“History on Tap,” the beloved program from Koochiching County Historical Society, is expanding in its third year.
Ashley LaVigne of Koochiching County Museums wants to expand the loyal fanbase to include more communities within Koochiching County, she said.
The popular public program is an informal, podcast-style discussion, led by society staff and local historians hosted in Loony’s Brew Pub in Ranier.
This set up allows patrons to enjoy a cold local brew, browse exhibits provided by the society, and encourages discussion and reminiscences of days gone by. Programs are hosted on a monthly or bi-monthly basis, LaVigne said.
New this year, the “History on Tap” program will be going on the road to Northome.
Starting with an informational session at the Northome Municipal Building on Nov. 14. at 6 p.m., LaVigne seeks to inform the community of Northome about the program, encourage participation, and ease any fears residents may have of public speaking.
“The program works because we have local people presenting and a lot of people don’t like public speaking, you know? So, we thought it might be a good idea for me to bring down a full exhibit and show some video footage from one of our shows so people can actually see what it’s like and how informal it really is,” she said.
Then, regular “History on Tap” programming will begin in Northome in January, in rotation with regular events at Loony’s in Ranier.
LaVigne is hopeful that some of the loyal fanbase from the area will make the trip to Northome for the program.
“We’re hoping that this sort of creates a bridge between communities,” LaVigne said.
“There’s a lot of people here who have never been to Northome, and they’ve lived (in the Falls) their whole lives,” she said.
We wanted to bring the program to Northome because their community is so enthusiastic about history and new programs, and they’ve been so welcoming and kind to our staff. They’re interested and eager to share about their history, she said.
LaVigne wants to shift focus to county history that covers the communities outside of just International Falls and Ranier.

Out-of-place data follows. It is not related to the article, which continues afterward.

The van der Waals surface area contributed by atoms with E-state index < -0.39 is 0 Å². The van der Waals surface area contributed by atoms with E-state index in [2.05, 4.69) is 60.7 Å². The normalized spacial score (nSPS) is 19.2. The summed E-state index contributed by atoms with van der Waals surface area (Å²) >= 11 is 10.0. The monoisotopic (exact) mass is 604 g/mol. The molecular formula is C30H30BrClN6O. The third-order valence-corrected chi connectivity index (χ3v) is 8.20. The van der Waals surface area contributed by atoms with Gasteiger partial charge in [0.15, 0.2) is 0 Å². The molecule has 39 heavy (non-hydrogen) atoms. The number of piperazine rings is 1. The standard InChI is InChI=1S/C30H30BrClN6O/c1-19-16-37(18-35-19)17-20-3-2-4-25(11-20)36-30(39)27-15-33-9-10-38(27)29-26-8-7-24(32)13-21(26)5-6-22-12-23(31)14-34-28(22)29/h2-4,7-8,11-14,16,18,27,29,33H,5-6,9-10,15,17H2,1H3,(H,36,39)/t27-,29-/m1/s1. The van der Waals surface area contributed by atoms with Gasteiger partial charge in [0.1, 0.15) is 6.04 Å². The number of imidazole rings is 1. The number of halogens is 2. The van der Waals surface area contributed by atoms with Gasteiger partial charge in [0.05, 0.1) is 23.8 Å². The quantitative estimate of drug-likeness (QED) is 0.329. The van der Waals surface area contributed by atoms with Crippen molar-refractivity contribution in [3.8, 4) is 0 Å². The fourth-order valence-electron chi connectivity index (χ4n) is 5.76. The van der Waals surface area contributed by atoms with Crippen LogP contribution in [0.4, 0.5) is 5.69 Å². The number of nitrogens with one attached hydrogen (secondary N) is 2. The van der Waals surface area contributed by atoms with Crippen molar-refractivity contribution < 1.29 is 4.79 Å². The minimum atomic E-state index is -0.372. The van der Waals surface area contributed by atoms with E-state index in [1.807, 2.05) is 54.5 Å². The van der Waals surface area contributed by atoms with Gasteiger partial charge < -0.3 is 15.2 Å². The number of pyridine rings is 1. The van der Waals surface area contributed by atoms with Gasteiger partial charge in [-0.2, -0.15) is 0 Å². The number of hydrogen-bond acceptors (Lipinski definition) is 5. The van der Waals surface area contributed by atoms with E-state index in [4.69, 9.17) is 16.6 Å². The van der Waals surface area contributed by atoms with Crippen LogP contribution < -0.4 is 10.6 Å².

“There’s more. There’s 3,154 square miles of us,” she said.
History on Tap will also cross the border, bringing the popular prohibition history program to the Fort Frances Museum on Nov. 21 at 7 p.m., with an emphasis on Canada’s provincial prohibition and U.S.-Canadian relations during the time.
The first regular-season “History on Tap” at Loony’s will be held the second Thursday in December, centering around a presentation from an Ojibwe woman from Fort Frances, she said.
“It’s going to be a non-traditional ‘History on Tap;’ she’s going to share native legends and talk about what it was like living a more traditional Ojibwe lifestyle,” LaVigne said.
In January, there will be “History on Tap” programs in Northome and in Ranier.
“We’re kicking around the idea of doing an Icebox Days ‘History on Tap,’” LaVigne said.
While a full lineup of the season hasn’t been set in stone yet, LaVigne said she knows some of the topics will include legends of Rainy Lake, ‘Women in the Wild’ part III and early transportation.
“We’ve sort of been working in a linear timeline (with the presentations) for ‘History on Tap.’ Some of the topics overlap, and that was done intentionally because when people start to hear names over and over again they start to make connections, they start to remember and they start to piece the story together,” she said.
“It’s clear that they’re getting something out of it.”
The program has grown so much since its beginning in 2017, LaVigne recalls during many presentations, Loony’s became full to capacity and people had to be turned away at the door.
“I had people sitting on the floor,” she said of the last ‘Women in the Wild’ program.
While the program keeps growing, LaVigne asserts she has no intention of changing the program location from Loony’s.
“When I first started talking to people about the program, people didn’t really seem all that into it. When I brought it up to Paul and Matt (Kavan, owners of Loony’s) they were like, ‘Yeah! Talking about history at a bar would be really exciting,’” LaVigne said.
“They took a chance to allow us to do our program, and it’s one of the oldest buildings in Ranier, so it seems really fitting,” she said.
The season will begin with programs in December and conclude at the beginning of the summer.
LaVigne is open to bringing the program to even more communities within Koochiching County.
“I would totally do ‘History on Tap’ with Littlefork or Big Falls or wherever else,” she said.
As long as people in the community are willing to share their pictures and their history, the program could be successful there, she said.
Volunteers who present at “History on Tap” programs are provided information and materials from Koochiching County museums for their topic.
“When we started ‘History on Tap,’ the point was to bring the museum to the people, and make history more accessible,” she said.
“It’s a lot of work, it’s a lot of research and it costs a lot of money, but we don’t want that to prevent us from going new places either.”